Here are several stories in today’s news about Delaware education and from across the nation:
The News Journal
Christina needs to fill board vacancy
Christina School Board member Gina Backus has resigned due to a job-related relocation, leading officials to seek nominees to fill her position. That sets up a possible repeat of a controversy over board appointments that took place last year. The board’s selection will fill the seat until elections next May, with the winner completing Backus’ term that ends in 2016.
Teacher preparation bill signed into law
A bill bolstering Delaware’s teacher preparation programs is now law. Gov. Jack Markell (D-Delaware) signed the legislation Wednesday at Wilmington University’s Dover campus. “Teacher quality is the single most important school factor in a student’s academic success,” said Markell.
Delaware Department of Education
Delaware students to show their ‘know & how’ at NTSA Conference
Nearly 90 students and educators from across the state will represent Delaware at the National Technology Student Association Conference because of their outstanding performance at the state TSA conference. At the National TSA Conference, the students will demonstrate their skills in hands-on, minds-on competitions against nearly 5,000 other participants from throughout the United States and world.
The New York Times
Private preschools see more public funds as classes grow
Starting this fall, under an expansion led by Mayor Rahm Emanuel, the number of Catholic schools in the city receiving taxpayer money for preschool will nearly double. Across the country, states and districts are increasingly funneling public funds to religious schools, private nursery schools and a variety of community-based nonprofit organizations that conduct preschool classes.
Study gauges value of technology in schools
With school districts rushing to buy computers, tablets, digital white boards and other technology, a new report questions whether the investment is worth it. In a review of student survey data conducted in conjunction with the federal exams known as the National Assessment of Educational Progress, the nonprofit Center for American Progress found that middle school math students more commonly used computers for basic drills and practice than to develop sophisticated skills.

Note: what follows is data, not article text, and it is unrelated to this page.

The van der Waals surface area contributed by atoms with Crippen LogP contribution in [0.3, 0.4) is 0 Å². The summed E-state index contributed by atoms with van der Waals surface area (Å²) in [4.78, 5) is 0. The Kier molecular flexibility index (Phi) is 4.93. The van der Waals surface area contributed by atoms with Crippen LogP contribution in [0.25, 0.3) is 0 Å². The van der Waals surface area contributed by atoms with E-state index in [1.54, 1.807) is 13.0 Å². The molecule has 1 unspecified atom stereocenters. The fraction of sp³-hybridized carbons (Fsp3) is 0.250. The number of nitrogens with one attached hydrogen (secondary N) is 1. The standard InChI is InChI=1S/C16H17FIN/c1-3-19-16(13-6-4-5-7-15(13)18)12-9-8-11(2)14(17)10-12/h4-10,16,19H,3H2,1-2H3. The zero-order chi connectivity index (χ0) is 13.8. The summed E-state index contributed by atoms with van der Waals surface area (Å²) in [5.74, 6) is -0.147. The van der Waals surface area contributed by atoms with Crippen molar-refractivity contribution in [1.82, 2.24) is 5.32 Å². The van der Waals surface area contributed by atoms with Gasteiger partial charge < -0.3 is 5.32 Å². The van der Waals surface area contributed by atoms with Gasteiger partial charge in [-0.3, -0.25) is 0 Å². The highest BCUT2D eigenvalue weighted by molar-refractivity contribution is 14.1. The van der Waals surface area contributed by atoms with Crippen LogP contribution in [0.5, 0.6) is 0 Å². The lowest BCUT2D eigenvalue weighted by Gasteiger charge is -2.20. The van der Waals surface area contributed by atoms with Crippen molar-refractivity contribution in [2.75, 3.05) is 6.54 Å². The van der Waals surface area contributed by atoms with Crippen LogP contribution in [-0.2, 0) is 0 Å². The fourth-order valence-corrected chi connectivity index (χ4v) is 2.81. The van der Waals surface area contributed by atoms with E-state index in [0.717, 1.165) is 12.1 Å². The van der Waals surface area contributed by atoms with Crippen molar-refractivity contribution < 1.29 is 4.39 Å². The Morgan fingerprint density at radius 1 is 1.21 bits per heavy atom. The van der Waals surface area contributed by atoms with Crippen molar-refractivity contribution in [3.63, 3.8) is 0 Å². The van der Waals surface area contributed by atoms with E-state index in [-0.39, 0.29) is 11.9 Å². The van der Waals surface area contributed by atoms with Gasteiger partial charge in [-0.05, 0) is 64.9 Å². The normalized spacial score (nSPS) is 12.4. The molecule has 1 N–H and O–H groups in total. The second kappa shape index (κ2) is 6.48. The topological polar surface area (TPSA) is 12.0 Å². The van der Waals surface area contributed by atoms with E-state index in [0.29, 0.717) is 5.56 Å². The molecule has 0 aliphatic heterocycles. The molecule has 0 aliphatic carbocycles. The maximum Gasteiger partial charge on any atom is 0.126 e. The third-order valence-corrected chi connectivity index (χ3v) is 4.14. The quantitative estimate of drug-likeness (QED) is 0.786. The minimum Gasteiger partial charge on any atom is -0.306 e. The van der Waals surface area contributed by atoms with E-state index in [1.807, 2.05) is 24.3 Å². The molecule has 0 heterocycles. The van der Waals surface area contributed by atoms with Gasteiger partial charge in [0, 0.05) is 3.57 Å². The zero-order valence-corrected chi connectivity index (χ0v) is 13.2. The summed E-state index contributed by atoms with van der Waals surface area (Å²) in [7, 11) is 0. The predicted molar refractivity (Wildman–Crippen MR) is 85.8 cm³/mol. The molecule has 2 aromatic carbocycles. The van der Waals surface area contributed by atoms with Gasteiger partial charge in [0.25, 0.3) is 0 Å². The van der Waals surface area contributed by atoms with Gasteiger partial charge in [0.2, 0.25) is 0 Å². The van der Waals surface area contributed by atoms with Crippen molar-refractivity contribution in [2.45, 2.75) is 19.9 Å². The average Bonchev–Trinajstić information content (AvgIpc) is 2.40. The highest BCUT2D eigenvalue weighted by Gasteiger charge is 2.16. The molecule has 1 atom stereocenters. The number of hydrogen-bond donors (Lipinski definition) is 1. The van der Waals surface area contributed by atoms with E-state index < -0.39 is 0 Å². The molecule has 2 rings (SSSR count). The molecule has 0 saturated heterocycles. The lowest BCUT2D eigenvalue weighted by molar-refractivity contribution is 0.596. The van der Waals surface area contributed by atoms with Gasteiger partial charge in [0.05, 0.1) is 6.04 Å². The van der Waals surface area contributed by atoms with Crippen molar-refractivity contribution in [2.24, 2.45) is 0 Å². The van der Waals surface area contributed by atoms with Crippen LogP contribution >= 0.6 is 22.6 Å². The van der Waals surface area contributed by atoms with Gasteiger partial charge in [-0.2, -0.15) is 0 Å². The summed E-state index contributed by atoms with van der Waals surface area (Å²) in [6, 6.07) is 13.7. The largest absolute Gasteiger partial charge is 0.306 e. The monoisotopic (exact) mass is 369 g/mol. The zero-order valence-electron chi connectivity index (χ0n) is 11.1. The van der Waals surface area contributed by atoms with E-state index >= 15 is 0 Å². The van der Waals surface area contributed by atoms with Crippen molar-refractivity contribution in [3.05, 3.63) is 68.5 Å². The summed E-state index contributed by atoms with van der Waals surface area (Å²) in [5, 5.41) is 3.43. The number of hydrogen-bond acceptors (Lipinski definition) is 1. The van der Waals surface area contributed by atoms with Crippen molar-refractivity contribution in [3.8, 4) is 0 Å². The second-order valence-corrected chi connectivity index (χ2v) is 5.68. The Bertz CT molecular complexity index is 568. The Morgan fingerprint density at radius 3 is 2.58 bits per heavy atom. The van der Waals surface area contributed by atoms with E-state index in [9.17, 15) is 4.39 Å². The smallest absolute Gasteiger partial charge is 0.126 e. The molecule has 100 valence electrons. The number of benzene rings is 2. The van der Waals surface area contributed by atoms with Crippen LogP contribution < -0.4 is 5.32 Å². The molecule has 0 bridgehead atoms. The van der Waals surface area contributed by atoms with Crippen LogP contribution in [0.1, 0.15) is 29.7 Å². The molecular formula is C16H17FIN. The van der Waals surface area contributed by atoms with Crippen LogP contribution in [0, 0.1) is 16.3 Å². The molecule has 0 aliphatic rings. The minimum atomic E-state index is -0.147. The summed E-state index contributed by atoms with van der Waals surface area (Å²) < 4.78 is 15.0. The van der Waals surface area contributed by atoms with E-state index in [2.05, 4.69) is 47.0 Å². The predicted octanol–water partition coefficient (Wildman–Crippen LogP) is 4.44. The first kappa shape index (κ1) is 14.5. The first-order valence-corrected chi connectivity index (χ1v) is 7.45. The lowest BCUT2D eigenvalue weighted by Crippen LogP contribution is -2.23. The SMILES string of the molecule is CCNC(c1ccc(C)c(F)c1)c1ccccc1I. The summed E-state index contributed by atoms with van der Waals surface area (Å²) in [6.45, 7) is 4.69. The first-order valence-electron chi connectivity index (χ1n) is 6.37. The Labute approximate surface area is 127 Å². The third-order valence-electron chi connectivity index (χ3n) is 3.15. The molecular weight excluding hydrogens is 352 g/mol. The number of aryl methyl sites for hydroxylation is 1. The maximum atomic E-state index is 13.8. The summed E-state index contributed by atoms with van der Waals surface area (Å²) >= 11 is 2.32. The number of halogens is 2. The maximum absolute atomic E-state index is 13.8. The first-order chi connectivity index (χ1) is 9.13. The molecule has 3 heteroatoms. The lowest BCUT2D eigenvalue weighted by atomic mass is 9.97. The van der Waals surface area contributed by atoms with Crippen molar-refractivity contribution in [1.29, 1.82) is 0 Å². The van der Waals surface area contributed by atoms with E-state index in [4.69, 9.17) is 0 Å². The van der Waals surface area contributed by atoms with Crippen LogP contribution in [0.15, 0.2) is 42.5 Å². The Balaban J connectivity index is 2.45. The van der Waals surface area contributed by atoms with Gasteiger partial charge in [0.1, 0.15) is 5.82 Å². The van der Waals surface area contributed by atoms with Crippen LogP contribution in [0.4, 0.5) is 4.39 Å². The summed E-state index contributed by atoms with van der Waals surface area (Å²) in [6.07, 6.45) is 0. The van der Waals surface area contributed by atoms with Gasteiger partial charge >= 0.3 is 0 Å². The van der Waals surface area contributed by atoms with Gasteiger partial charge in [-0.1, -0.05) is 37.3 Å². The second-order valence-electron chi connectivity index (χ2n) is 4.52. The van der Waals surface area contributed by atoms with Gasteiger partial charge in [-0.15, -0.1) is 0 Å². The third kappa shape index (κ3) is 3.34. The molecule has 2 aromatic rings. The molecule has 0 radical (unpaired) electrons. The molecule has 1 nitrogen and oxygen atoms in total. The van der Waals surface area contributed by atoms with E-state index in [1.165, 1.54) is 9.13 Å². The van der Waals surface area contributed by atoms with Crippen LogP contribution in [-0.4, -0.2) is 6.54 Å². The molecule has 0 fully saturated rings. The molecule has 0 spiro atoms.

Kansas City Star
Kansas approves new science standards
The Kansas school board approved new multistate science standards for schools that treat evolution and climate change as key concepts to be taught from kindergarten through the 12th grade. Though the new standards drew some criticism over their treatment of evolution, it wasn’t nearly as vocal or public as in the past. The standards were developed by Kansas, 25 other states, and the National Research Council.
Inside Higher Ed
Mind the gap
The percentage of adults who will hold a college degree in 2025 is projected to hit 48%, far short of Lumina Foundation’s 60% goal for degree- and certificate-holders. To achieve that “big goal,” the foundation’s new report calls for 10 incremental targets to hit by 2016. The targets focus to some extent on black and Hispanic students, as well as working adults.